South Ossetia elections show Russia’s clout waning

Russia Presidential Press and Information Office

President of Russia Dmitry Medvedev meets with Eduard Kokoity, president or South Ossetia, on Aug. 13, 2010. Kokoity, a Kremlin ally, backed Anatoliy Bibilov, Dzhioyeva’s main opponent in the 2011 presidential election.

Article Highlights

  • The failure of South Ossetia’s presidential election and the popularity of Dzhioyeva have favorable implications for US

    Tweet This

  • If Russia can’t secure victory for its preferred candidate in South Ossetia, then its influence has declined drastically

    Tweet This

  • The election turmoil in South Ossetia more than anything illustrates the Kremlin’s waning regional influence

    Tweet This

Officials in the Georgian breakaway province of South Ossetia, whose independence is recognized by Russia and only a handful of other countries, annulled the results of the territory’s presidential election earlier this week. The South Ossetian Supreme Court charged opposition candidate Alla Dzhioyeva with vague electoral violations and prohibited her from standing in a repeat presidential election rescheduled for March. Dzhioyeva — an anti-corruption crusader and former education minister — had an almost insurmountable 17 point lead over her rival, based on results from 74 of 85 precincts. She declared victory on Wednesday and announced that unless the Supreme Court accepts her appeal, the current government “will be [held] responsible for further developments.”

"The election turmoil in South Ossetia perhaps more than anything illustrates the Kremlin’s waning regional influence." --Daniel VajdicPolitical instability in a pseudo-state with a population of 60,000 doesn’t justify any substantial attention, and rigged and subsequently contested elections are a common occurrence in the former Soviet Union. But the failure of South Ossetia’s presidential election and the popularity of Dzhioyeva are indicative of broader trends that have significant, largely favorable consequences for the U.S. It’s remarkable that Dzhioyeva’s Kremlin-backed rival couldn’t secure an honest victory under free and fair conditions despite receiving a clear endorsement from Russian president Dmitry Medvedev. Moscow went to war with Georgia to “save” South Ossetia in 2008, recognized it as an independent country, and spends hundreds of millions of dollars annually subsidizing its budget and its virtually nonexistent economy.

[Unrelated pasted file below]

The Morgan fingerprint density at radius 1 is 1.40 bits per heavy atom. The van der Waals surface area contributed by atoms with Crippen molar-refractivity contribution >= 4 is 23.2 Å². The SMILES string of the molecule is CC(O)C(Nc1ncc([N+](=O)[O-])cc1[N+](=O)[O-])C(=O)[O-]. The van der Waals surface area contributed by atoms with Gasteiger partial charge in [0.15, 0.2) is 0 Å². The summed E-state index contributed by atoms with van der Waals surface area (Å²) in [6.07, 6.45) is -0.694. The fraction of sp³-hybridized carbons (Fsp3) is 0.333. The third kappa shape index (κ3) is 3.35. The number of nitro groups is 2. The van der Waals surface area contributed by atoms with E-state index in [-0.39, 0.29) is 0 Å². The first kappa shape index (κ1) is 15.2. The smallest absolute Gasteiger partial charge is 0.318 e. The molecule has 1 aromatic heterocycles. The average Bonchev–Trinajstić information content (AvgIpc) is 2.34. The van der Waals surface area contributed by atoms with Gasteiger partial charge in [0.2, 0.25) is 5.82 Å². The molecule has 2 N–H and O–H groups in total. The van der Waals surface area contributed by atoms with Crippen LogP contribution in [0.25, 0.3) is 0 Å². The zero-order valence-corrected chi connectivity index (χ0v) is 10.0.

The election turmoil in South Ossetia perhaps more than anything illustrates the Kremlin’s waning regional influence. Russia’s relations with Ukraine improved when Viktor Yanukovych became president but remain highly unstable below the surface. Ditto for Belarus. Minsk’s recent rapprochement with Moscow is the result of Aleksander Lukashenko’s international isolation, the country’s severe economic challenges, and its dependence on reduced natural-gas prices for survival — not Belarus’s genuine desire to improve ties.

The Kremlin’s “managed democracy” may be the favored model of corrupt, autocratic elites throughout the former Soviet Union, but this week’s events in South Ossetia demonstrate that the people of these countries prefer an unqualified form of democracy. If Russia can’t manage to secure victory for its preferred candidate in a neighboring protectorate, then its influence has declined much more drastically than previously thought.

Daniel Vajdic is a research assistant at AEI

Also Visit
AEIdeas Blog The American Magazine

What's new on AEI

AEI Election Watch 2014: What will happen and why it matters
image A nation divided by marriage
image Teaching reform
image Socialist party pushing $20 minimum wage defends $13-an-hour job listing
AEI on Facebook
Events Calendar
  • 20
    MON
  • 21
    TUE
  • 22
    WED
  • 23
    THU
  • 24
    FRI
Monday, October 20, 2014 | 2:00 p.m. – 3:30 p.m.
Warfare beneath the waves: The undersea domain in Asia

We welcome you to join us for a panel discussion of the undersea military competition occurring in Asia and what it means for the United States and its allies.

Tuesday, October 21, 2014 | 8:30 a.m. – 10:00 a.m.
AEI Election Watch 2014: What will happen and why it matters

AEI’s Election Watch is back! Please join us for two sessions of the longest-running election program in Washington, DC. 

Wednesday, October 22, 2014 | 1:00 p.m. – 2:30 p.m.
What now for the Common Core?

We welcome you to join us at AEI for a discussion of what’s next for the Common Core.

Event Registration is Closed
Thursday, October 23, 2014 | 10:00 a.m. – 11:00 a.m.
Brazil’s presidential election: Real challenges, real choices

Please join AEI for a discussion examining each candidate’s platform and prospects for victory and the impact that a possible shift toward free-market policies in Brazil might have on South America as a whole.

Event Registration is Closed
No events scheduled this day.
No events scheduled this day.
No events scheduled this day.
No events scheduled this day.